I am starting to build more and more apps with angular, inside of a Visualforce container. Since many of the database services rely on some apex logic, the services layer uses JavaScript remoting. The challenge that I'm facing is app modularity. Namely, there are angular modules that act as building block UI components/widgets that I can reuse in different places throughout my instance.

I've addressed the modularity on the angular side by creating a directory structure for my apps, which breaks them out into reusable pieces by component feature. If I have an Ask a Question publisher action for example, that gets its own directory in my filesystem and version control, that contains its own controllers, directives, HTML partials, etc. We then use requirejs and grunt to compile and bundle pieces together into different static resources for use on different VF pages.


The problem is on the Visualforce side. There is no equivalent requirejs, that allows me to custom bundle JS remoting methods into a controller based on an feature config. I have a few options as I see it, and there may be more I'm not seeing:

  • Make all remoting calls global, such that they can be called like any other static method from apex. This allows me to just use a method from another controller. It does not allow me to eliminate creating an @RemoteAction for some function in a new controller, but at least most of the logic can be abstracted to avoid redundant code.
  • Abstract as much logic as possible out of the controllers and move them to helper classes with static methods
  • Create a single controller for all of my Angular apps, with a ton of remote actions. I would assume this would incur a performance hit?

What's the optimal architecture here?

2 Answers 2


I suggest option 4: create REST resources for your apps. I would do one per object, each in their own class. This allows for a nice separation of concerns (keeping your controllers focused on the page), promotes modular design, and makes it easier to test and maintain.

  • While I agree on separation of concerns, I wonder how performant an apex REST service would be compared to remoting? Ever tested this?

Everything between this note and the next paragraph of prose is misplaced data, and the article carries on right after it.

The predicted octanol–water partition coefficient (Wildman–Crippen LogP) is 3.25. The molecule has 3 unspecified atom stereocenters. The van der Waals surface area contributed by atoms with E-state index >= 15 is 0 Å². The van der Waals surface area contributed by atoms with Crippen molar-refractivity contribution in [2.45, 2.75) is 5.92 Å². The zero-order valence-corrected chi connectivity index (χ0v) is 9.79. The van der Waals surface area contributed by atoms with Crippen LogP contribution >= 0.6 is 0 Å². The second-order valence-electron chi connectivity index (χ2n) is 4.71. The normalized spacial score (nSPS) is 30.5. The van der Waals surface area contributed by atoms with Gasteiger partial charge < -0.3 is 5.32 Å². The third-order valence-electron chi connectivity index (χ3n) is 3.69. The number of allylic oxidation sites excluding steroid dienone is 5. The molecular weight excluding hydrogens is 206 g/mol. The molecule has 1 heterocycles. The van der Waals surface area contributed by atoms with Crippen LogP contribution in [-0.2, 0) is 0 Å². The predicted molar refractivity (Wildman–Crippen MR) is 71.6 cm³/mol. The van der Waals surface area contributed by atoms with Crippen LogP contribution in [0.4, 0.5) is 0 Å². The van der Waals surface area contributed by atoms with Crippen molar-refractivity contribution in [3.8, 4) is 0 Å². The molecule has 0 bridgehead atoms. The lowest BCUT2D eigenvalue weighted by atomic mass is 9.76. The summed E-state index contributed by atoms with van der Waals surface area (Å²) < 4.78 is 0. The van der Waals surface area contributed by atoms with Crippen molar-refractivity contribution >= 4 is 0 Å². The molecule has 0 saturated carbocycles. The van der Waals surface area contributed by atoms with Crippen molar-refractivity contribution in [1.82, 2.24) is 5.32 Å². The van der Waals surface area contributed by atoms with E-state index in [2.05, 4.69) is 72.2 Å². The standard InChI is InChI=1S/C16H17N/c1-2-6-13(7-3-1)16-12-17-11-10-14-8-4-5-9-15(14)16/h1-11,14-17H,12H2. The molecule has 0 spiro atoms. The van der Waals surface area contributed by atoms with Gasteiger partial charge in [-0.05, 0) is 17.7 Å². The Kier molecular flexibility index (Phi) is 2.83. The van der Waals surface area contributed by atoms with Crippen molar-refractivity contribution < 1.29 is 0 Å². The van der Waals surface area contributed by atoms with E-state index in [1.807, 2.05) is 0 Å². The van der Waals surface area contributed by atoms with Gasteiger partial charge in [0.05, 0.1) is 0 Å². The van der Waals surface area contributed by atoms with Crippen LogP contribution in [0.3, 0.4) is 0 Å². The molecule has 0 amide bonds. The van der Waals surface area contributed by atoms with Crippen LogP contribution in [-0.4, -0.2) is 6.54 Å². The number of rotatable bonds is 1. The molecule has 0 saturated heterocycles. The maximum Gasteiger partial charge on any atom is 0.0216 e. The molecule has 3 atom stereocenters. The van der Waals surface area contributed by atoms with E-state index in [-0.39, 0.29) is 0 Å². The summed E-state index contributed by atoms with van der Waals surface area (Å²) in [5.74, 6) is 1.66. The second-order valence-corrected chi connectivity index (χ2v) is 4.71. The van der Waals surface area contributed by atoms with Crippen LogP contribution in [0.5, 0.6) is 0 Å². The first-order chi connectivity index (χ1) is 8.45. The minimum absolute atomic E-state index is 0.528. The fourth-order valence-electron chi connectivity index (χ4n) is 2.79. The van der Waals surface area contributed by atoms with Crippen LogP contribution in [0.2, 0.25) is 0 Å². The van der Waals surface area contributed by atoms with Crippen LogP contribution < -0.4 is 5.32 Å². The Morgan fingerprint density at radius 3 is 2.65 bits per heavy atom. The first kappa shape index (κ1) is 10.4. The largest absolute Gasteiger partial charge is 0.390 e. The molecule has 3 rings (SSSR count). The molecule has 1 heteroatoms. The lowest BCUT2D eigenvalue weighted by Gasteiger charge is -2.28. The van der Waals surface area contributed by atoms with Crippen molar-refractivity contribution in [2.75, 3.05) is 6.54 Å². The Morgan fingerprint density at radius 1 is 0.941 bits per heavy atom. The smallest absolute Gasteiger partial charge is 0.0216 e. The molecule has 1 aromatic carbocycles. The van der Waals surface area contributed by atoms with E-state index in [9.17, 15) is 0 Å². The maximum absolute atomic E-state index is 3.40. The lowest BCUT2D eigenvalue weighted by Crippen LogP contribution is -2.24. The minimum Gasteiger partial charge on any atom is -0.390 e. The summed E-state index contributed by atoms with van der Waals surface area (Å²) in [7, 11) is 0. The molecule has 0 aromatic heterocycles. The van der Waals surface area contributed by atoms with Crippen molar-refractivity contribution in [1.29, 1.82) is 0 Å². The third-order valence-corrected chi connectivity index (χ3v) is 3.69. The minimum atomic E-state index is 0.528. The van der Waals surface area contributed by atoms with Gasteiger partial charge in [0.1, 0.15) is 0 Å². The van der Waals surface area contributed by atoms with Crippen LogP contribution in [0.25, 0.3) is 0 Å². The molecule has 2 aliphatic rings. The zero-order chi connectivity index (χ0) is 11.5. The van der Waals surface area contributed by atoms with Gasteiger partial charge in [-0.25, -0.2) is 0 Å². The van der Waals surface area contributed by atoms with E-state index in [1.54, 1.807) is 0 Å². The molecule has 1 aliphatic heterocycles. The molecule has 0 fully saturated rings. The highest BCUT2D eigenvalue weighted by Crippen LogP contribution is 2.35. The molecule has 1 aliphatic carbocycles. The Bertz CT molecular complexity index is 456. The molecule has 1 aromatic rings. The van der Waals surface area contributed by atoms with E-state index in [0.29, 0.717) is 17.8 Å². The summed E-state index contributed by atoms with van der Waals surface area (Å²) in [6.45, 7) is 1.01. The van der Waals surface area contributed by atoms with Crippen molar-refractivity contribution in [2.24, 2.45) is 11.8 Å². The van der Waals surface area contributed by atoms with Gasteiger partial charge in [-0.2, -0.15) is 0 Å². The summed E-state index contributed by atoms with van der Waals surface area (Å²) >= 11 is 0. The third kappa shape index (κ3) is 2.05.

– greenstork
    Commented Sep 16, 2014 at 15:53
  • I have not tested it yet, but it's on my to-do list.
    – Mike Chale
    Commented Sep 17, 2014 at 10:35
  • Mike, I just wanted to follow up to say this is the route that we went and it's working great.
    – greenstork
    Commented Apr 24, 2015 at 15:48
  • Hey guys, I'm an interface developer brand new to the Force.com platform and relatively new to Java(ish) code/Apex on the server side. I'm helping to architect the front end for an experience driven by SF. I have two questions relating to this solution: 1. Would/could these REST resources be available from a third-party app (not called from within VF page)? 2. Would these REST services be written directly inside of Apex controllers? Commented May 20, 2015 at 18:45

An awkward part, to me, is having the VF component or page specify a VF Controller in its controller attribute just for one or more of the angular services its angular controller uses. It seems like the view (VF component or page) shouldn't have to know about the service layer implementation details.

I would hesitate to go global. If you are in a managed package it is then available in the subscriber org.

I would go with the approach of having a controller that delegates to helper classes. Each @RemoteAction would have a single line that is that delegation.

There is an interesting approach in this answer, where a component contains the single controller and assigns all of the available methods to JavaScript variables.

If you are using ngForce you could create a Controller extension for the ngForceController and modify the ngForce.component to specify it:

<apex:component controller="ngForceController" extensions="MyRemoteActions">


public MyRemoteActions(ngForceController cont) {}
public MyRemoteActions() {

public static MyObject getObject(String ident) {
    return MyObjectService.getObject(ident);

The interesting thing about this approach is that you don't have to use just the one controller. You could break up each service into its own controller extension (very simplistic example follows).

<apex:component controller="ngForceController" extensions="MyContacts,MyOpportunities">

Then from your angular ContactService:


And from your angular OpportunityService:


The controller extension approach has the added benefit of making the JavaScript a bit more semantically consistent.

  • 1
    This is a great answer, thanks for sharing. We ended up shifting over to REST API and REST services because this means that the page doesn't require a controller scope. This is working well for us so far. I will likely add this as an answer.
    – greenstork
    Commented Apr 24, 2015 at 15:47

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